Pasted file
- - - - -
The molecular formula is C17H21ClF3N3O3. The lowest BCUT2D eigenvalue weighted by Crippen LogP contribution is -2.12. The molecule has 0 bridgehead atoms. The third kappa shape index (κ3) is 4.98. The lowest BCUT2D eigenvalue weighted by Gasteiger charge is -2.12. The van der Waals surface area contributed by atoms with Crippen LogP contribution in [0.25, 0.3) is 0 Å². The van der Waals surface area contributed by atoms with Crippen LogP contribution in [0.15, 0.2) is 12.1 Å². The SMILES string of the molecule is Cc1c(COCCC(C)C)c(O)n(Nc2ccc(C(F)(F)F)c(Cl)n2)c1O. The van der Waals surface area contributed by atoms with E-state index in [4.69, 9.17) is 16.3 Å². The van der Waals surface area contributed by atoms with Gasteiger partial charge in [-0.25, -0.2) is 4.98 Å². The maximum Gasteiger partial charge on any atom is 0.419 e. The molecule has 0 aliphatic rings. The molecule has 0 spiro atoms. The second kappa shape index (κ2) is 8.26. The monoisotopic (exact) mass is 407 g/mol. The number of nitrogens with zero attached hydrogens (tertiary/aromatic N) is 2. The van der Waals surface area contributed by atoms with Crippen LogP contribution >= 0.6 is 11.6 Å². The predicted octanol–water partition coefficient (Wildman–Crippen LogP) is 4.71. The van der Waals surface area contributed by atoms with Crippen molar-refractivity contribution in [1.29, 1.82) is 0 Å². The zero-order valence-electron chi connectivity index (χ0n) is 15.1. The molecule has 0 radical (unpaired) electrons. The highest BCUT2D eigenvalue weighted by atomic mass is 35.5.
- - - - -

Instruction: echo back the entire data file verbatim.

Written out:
The molecular formula is C17H21ClF3N3O3. The lowest BCUT2D eigenvalue weighted by Crippen LogP contribution is -2.12. The molecule has 0 bridgehead atoms. The third kappa shape index (κ3) is 4.98. The lowest BCUT2D eigenvalue weighted by Gasteiger charge is -2.12. The van der Waals surface area contributed by atoms with Crippen LogP contribution in [0.25, 0.3) is 0 Å². The van der Waals surface area contributed by atoms with Crippen LogP contribution in [0.15, 0.2) is 12.1 Å². The SMILES string of the molecule is Cc1c(COCCC(C)C)c(O)n(Nc2ccc(C(F)(F)F)c(Cl)n2)c1O. The van der Waals surface area contributed by atoms with E-state index in [4.69, 9.17) is 16.3 Å². The van der Waals surface area contributed by atoms with Gasteiger partial charge in [-0.25, -0.2) is 4.98 Å². The maximum Gasteiger partial charge on any atom is 0.419 e. The molecule has 0 aliphatic rings. The molecule has 0 spiro atoms. The second kappa shape index (κ2) is 8.26. The monoisotopic (exact) mass is 407 g/mol. The number of nitrogens with zero attached hydrogens (tertiary/aromatic N) is 2. The van der Waals surface area contributed by atoms with Crippen LogP contribution >= 0.6 is 11.6 Å². The predicted octanol–water partition coefficient (Wildman–Crippen LogP) is 4.71. The van der Waals surface area contributed by atoms with Crippen molar-refractivity contribution in [1.29, 1.82) is 0 Å². The zero-order valence-electron chi connectivity index (χ0n) is 15.1. The molecule has 0 radical (unpaired) electrons. The highest BCUT2D eigenvalue weighted by atomic mass is 35.5.